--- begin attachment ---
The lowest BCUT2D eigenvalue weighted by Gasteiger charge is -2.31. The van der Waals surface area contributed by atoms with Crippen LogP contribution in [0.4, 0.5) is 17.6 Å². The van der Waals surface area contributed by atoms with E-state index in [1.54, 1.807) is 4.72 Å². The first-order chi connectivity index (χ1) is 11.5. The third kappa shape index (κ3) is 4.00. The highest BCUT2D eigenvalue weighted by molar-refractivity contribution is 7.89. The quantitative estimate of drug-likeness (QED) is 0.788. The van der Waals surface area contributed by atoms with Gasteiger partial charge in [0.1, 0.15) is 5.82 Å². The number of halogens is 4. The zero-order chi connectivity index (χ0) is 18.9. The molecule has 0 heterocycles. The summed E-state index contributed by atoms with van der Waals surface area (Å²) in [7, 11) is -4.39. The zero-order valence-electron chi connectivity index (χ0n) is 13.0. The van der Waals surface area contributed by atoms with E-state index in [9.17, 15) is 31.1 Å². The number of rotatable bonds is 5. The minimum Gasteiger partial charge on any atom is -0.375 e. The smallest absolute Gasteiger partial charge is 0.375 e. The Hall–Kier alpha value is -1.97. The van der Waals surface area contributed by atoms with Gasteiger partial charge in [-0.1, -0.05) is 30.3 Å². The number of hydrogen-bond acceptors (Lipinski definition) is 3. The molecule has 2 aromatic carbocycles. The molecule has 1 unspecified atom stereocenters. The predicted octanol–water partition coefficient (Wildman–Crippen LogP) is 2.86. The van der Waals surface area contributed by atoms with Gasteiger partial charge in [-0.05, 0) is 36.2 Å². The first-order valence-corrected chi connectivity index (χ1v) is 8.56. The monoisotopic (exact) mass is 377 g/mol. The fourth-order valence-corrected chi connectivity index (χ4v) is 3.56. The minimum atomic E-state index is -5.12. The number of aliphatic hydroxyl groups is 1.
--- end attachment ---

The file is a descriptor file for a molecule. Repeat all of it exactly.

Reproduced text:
The lowest BCUT2D eigenvalue weighted by Gasteiger charge is -2.31. The van der Waals surface area contributed by atoms with Crippen LogP contribution in [0.4, 0.5) is 17.6 Å². The van der Waals surface area contributed by atoms with E-state index in [1.54, 1.807) is 4.72 Å². The first-order chi connectivity index (χ1) is 11.5. The third kappa shape index (κ3) is 4.00. The highest BCUT2D eigenvalue weighted by molar-refractivity contribution is 7.89. The quantitative estimate of drug-likeness (QED) is 0.788. The van der Waals surface area contributed by atoms with Gasteiger partial charge in [0.1, 0.15) is 5.82 Å². The number of halogens is 4. The zero-order chi connectivity index (χ0) is 18.9. The molecule has 0 heterocycles. The summed E-state index contributed by atoms with van der Waals surface area (Å²) in [7, 11) is -4.39. The zero-order valence-electron chi connectivity index (χ0n) is 13.0. The van der Waals surface area contributed by atoms with E-state index in [9.17, 15) is 31.1 Å². The number of rotatable bonds is 5. The minimum Gasteiger partial charge on any atom is -0.375 e. The smallest absolute Gasteiger partial charge is 0.375 e. The Hall–Kier alpha value is -1.97. The van der Waals surface area contributed by atoms with Gasteiger partial charge in [-0.1, -0.05) is 30.3 Å². The number of hydrogen-bond acceptors (Lipinski definition) is 3. The molecule has 2 aromatic carbocycles. The molecule has 1 unspecified atom stereocenters. The predicted octanol–water partition coefficient (Wildman–Crippen LogP) is 2.86. The van der Waals surface area contributed by atoms with Gasteiger partial charge in [-0.05, 0) is 36.2 Å². The first-order valence-corrected chi connectivity index (χ1v) is 8.56. The monoisotopic (exact) mass is 377 g/mol. The fourth-order valence-corrected chi connectivity index (χ4v) is 3.56. The minimum atomic E-state index is -5.12. The number of aliphatic hydroxyl groups is 1.